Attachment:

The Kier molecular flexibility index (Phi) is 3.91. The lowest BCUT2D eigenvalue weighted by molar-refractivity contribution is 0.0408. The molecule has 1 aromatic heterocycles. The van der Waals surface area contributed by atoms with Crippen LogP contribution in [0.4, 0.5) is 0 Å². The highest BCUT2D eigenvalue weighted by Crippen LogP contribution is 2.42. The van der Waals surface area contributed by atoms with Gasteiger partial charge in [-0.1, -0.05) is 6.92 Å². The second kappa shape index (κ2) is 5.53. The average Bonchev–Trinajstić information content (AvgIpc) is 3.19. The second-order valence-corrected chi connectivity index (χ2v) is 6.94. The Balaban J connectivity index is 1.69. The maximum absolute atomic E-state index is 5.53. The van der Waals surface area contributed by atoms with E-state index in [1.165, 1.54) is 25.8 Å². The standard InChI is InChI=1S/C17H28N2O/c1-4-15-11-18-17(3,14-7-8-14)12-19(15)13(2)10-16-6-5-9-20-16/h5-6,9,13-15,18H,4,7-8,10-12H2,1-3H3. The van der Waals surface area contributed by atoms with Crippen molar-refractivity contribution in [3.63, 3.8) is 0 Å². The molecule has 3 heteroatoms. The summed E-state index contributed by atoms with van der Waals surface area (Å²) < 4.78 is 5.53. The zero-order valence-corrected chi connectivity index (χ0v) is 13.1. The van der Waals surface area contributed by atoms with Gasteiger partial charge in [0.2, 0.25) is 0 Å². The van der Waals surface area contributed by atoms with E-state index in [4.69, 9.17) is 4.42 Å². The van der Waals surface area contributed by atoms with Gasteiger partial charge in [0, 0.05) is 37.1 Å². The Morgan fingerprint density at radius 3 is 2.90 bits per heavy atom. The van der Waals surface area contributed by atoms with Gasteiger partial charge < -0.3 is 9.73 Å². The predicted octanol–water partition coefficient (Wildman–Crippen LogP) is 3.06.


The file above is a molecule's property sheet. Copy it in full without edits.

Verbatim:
The Kier molecular flexibility index (Phi) is 3.91. The lowest BCUT2D eigenvalue weighted by molar-refractivity contribution is 0.0408. The molecule has 1 aromatic heterocycles. The van der Waals surface area contributed by atoms with Crippen LogP contribution in [0.4, 0.5) is 0 Å². The highest BCUT2D eigenvalue weighted by Crippen LogP contribution is 2.42. The van der Waals surface area contributed by atoms with Gasteiger partial charge in [-0.1, -0.05) is 6.92 Å². The second kappa shape index (κ2) is 5.53. The average Bonchev–Trinajstić information content (AvgIpc) is 3.19. The second-order valence-corrected chi connectivity index (χ2v) is 6.94. The Balaban J connectivity index is 1.69. The maximum absolute atomic E-state index is 5.53. The van der Waals surface area contributed by atoms with E-state index in [1.165, 1.54) is 25.8 Å². The standard InChI is InChI=1S/C17H28N2O/c1-4-15-11-18-17(3,14-7-8-14)12-19(15)13(2)10-16-6-5-9-20-16/h5-6,9,13-15,18H,4,7-8,10-12H2,1-3H3. The van der Waals surface area contributed by atoms with Crippen molar-refractivity contribution in [3.63, 3.8) is 0 Å². The molecule has 3 heteroatoms. The summed E-state index contributed by atoms with van der Waals surface area (Å²) < 4.78 is 5.53. The zero-order valence-corrected chi connectivity index (χ0v) is 13.1. The van der Waals surface area contributed by atoms with Gasteiger partial charge in [0.2, 0.25) is 0 Å². The van der Waals surface area contributed by atoms with E-state index in [4.69, 9.17) is 4.42 Å². The van der Waals surface area contributed by atoms with Gasteiger partial charge in [0, 0.05) is 37.1 Å². The Morgan fingerprint density at radius 3 is 2.90 bits per heavy atom. The van der Waals surface area contributed by atoms with Gasteiger partial charge < -0.3 is 9.73 Å². The predicted octanol–water partition coefficient (Wildman–Crippen LogP) is 3.06.